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Inclusive user experiences for older web users


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Talk given at a11yLDN Meetup, 1st December 2011, at City University, London. Overview of the relationship of web accessibility and inclusive user experiences for older web users.

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Inclusive user experiences for older web users

  1. 1. Inclusive user experiences for older web users David Sloan @sloandr 1 st December 2011 a11yLDN Meetup, City University, London
  2. 2. Older Web Users and Inclusive Web Design: it’s important! <ul><li>Population increase in UK – projections for mid 2008-2033 </li></ul><ul><li>Source: Office of National Statistics </li></ul>
  3. 3. What do we think we know? <ul><li>WAI-AGE project - applying “WAI accessibility” to older people </li></ul><ul><li>Commercial research from Nielsen Norman, WebCredible </li></ul><ul><li>Gerontechnology – academic research (psychology, medicine, computing science) </li></ul><ul><li>… lots of guidelines </li></ul>
  4. 4. Understanding age-related accessibility issues <ul><li>Chronological age is not a reliable indicator of capability or performance. Also consider: </li></ul><ul><ul><li>(Cap)ability </li></ul></ul><ul><ul><li>Aptitude (technology experience) </li></ul></ul><ul><ul><li>Attitude (anxiety, perserverence) </li></ul></ul><ul><ul><ul><li>Chisnell and Redish (2004) Designing Web sites for Older Adults: Expert review of Usability for Older adults at 50 web sites. </li></ul></ul></ul>
  5. 5. Understanding age-related accessibility issues <ul><li>Capability issues are highly individual , in terms of: </li></ul><ul><ul><li>The accessibility issue(s) a person may have </li></ul></ul><ul><ul><li>The way in which these issues were acquired </li></ul></ul><ul><ul><li>The rate that these issues change in severity </li></ul></ul><ul><ul><li>The impact of these issues individually and in combination </li></ul></ul>
  6. 6. Age-related capability change <ul><li>Sensory: Vision, Hearing </li></ul><ul><li>Motor: Dexterity </li></ul><ul><li>Cognitive </li></ul><ul><ul><li>Fluid intelligence (relating to processing and reasoning, aptitude for learning, working memory, visual attention) </li></ul></ul>
  7. 7. Understanding age-related accessibility issues <ul><li>Some capabilities are less prone to decline over time: </li></ul><ul><ul><li>Crystallised intelligence – knowledge acquired through learning and life experience </li></ul></ul><ul><ul><li>May help explain older people’s relatively high success levels in ill-defined search tasks </li></ul></ul>
  8. 8. Social factors, ageing and inclusive UX
  9. 9. Social factors, ageing and inclusive UX <ul><li>Non-engagement vs disengagement </li></ul><ul><li>Awareness of accessibility needs and acceptability of solutions </li></ul><ul><li>Cognitive challenges of dealing with change (individual; or relating to OS, device, interface) </li></ul><ul><ul><li>The suitability of the “simplified” computer or browser </li></ul></ul><ul><li>Changing social status and access to help </li></ul>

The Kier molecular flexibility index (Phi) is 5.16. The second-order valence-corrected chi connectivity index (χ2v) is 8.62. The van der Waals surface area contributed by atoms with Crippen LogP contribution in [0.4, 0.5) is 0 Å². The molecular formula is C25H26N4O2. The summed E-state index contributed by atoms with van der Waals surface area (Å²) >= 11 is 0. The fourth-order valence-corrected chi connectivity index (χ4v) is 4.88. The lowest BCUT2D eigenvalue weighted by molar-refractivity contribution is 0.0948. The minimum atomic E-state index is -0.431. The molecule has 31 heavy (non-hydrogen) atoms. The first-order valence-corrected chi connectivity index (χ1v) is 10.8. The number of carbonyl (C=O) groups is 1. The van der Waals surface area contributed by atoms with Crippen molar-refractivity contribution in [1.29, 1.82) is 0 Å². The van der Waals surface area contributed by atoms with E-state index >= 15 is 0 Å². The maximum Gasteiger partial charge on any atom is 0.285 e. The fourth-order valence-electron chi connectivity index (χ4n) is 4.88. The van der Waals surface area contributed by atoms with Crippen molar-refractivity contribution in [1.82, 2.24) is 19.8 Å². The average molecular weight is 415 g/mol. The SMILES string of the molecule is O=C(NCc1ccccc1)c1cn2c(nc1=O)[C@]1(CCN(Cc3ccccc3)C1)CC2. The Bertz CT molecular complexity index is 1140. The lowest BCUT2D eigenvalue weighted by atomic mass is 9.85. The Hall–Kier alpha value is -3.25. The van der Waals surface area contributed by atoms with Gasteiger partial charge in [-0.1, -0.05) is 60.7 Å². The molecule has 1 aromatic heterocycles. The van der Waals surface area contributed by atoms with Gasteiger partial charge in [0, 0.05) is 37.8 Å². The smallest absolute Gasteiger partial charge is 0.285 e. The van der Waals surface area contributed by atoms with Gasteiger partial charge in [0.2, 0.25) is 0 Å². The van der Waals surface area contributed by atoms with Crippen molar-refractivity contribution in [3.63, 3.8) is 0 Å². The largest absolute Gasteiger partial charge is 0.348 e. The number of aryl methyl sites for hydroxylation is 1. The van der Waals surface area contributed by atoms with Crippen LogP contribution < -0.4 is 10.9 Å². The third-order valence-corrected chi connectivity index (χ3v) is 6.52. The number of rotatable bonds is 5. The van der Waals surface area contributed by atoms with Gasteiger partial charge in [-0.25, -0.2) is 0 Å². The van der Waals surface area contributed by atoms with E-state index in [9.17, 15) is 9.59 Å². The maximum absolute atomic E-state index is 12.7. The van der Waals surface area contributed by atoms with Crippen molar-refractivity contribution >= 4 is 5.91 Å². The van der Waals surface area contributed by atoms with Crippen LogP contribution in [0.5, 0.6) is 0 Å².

10. 10. Ways forward: for authors and developers <ul><li>Don’t ignore WCAG; look at WAI-AGE’s age-related success criteria </li></ul><ul><li>Focus on reducing cognitive load </li></ul><ul><li>Develop empathy for the needs and wants of older people – involve older people throughout user experience design </li></ul><ul><li>Be sensitive to perceptions and awareness of “accessibility” </li></ul>
  11. 11. Ways forward: Designing to support changing access needs <ul><li>Simplifying the browsing experience </li></ul><ul><ul><li>HTML 5 Form elements; AJAX for usability </li></ul></ul><ul><ul><li>Desktop and mobile apps – removing the browser UI but preserving basic interaction conventions </li></ul></ul><ul><li>Accommodating age-related capability change </li></ul><ul><ul><li>Normalising accessibility features (c/f TV volume; control, iPad zoom) </li></ul></ul><ul><ul><li>Detection and gradual adaptation – e.g. our work with the SUS-IT project </li></ul></ul>
  12. 12. Ways forward: Involving older people more effectively in web design <ul><li>Taking advantage of the crystallised knowledge of older web users </li></ul><ul><ul><li>Involving older people in participatory design </li></ul></ul><ul><ul><li>User interface paradigms and metaphors that are recognisable and appropriate </li></ul></ul><ul><li>Understanding more about how older people acquire and apply skills to use the Web </li></ul><ul><ul><li>Ethnography of older people as Web learners and users </li></ul></ul>
  13. 13. Summary <ul><li>Older web users are not a homogeneous group </li></ul><ul><li>Older web users may have accessibility needs – but may not know it or have the appropriate technology; or may resist certain “solutions” </li></ul><ul><li>Focus on reducing cognitive demand on browsing </li></ul><ul><li>This challenge won’t go away unless we all work to evangelise and practice UCD with older people (…our future selves) </li></ul>
  14. 14. Acknowledgments <ul><li>Paula Forbes and Sergio Sayago (photos; insight from ethnography with older web users) </li></ul><ul><li>Prof Leela Damodaran and Wendy Olphert (SUS_IT project ) </li></ul>
  15. 15. THANKYOU! <ul><li>email: [email_address] </li></ul><ul><li>twitter: @sloandr </li></ul><ul><li>blogs: --- </li></ul><ul><li>work: --- </li></ul>